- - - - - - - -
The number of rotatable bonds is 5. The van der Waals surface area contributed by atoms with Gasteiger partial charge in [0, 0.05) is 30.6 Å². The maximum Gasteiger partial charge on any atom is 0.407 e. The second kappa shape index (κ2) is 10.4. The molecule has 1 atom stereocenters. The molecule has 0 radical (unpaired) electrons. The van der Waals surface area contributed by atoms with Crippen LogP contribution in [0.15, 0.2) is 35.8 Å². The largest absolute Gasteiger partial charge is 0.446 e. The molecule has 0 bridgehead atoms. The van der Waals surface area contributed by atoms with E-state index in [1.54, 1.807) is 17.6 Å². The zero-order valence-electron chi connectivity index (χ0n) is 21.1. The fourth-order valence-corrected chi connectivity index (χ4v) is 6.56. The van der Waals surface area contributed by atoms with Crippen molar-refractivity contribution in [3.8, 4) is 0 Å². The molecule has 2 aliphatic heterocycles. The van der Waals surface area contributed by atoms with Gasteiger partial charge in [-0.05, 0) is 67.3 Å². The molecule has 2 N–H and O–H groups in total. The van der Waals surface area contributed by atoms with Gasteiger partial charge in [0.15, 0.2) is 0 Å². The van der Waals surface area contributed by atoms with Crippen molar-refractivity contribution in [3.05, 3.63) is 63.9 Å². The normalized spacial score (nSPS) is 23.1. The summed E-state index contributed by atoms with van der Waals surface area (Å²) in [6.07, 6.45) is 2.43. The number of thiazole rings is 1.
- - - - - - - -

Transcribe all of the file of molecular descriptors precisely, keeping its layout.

The number of rotatable bonds is 5. The van der Waals surface area contributed by atoms with Gasteiger partial charge in [0, 0.05) is 30.6 Å². The maximum Gasteiger partial charge on any atom is 0.407 e. The second kappa shape index (κ2) is 10.4. The molecule has 1 atom stereocenters. The molecule has 0 radical (unpaired) electrons. The van der Waals surface area contributed by atoms with Crippen LogP contribution in [0.15, 0.2) is 35.8 Å². The largest absolute Gasteiger partial charge is 0.446 e. The molecule has 0 bridgehead atoms. The van der Waals surface area contributed by atoms with E-state index in [1.54, 1.807) is 17.6 Å². The zero-order valence-electron chi connectivity index (χ0n) is 21.1. The fourth-order valence-corrected chi connectivity index (χ4v) is 6.56. The van der Waals surface area contributed by atoms with Crippen molar-refractivity contribution in [3.8, 4) is 0 Å². The molecule has 2 aliphatic heterocycles. The van der Waals surface area contributed by atoms with Gasteiger partial charge in [-0.05, 0) is 67.3 Å². The molecule has 2 N–H and O–H groups in total. The van der Waals surface area contributed by atoms with Gasteiger partial charge in [0.15, 0.2) is 0 Å². The van der Waals surface area contributed by atoms with Crippen molar-refractivity contribution in [3.05, 3.63) is 63.9 Å². The normalized spacial score (nSPS) is 23.1. The summed E-state index contributed by atoms with van der Waals surface area (Å²) in [6.07, 6.45) is 2.43. The number of thiazole rings is 1.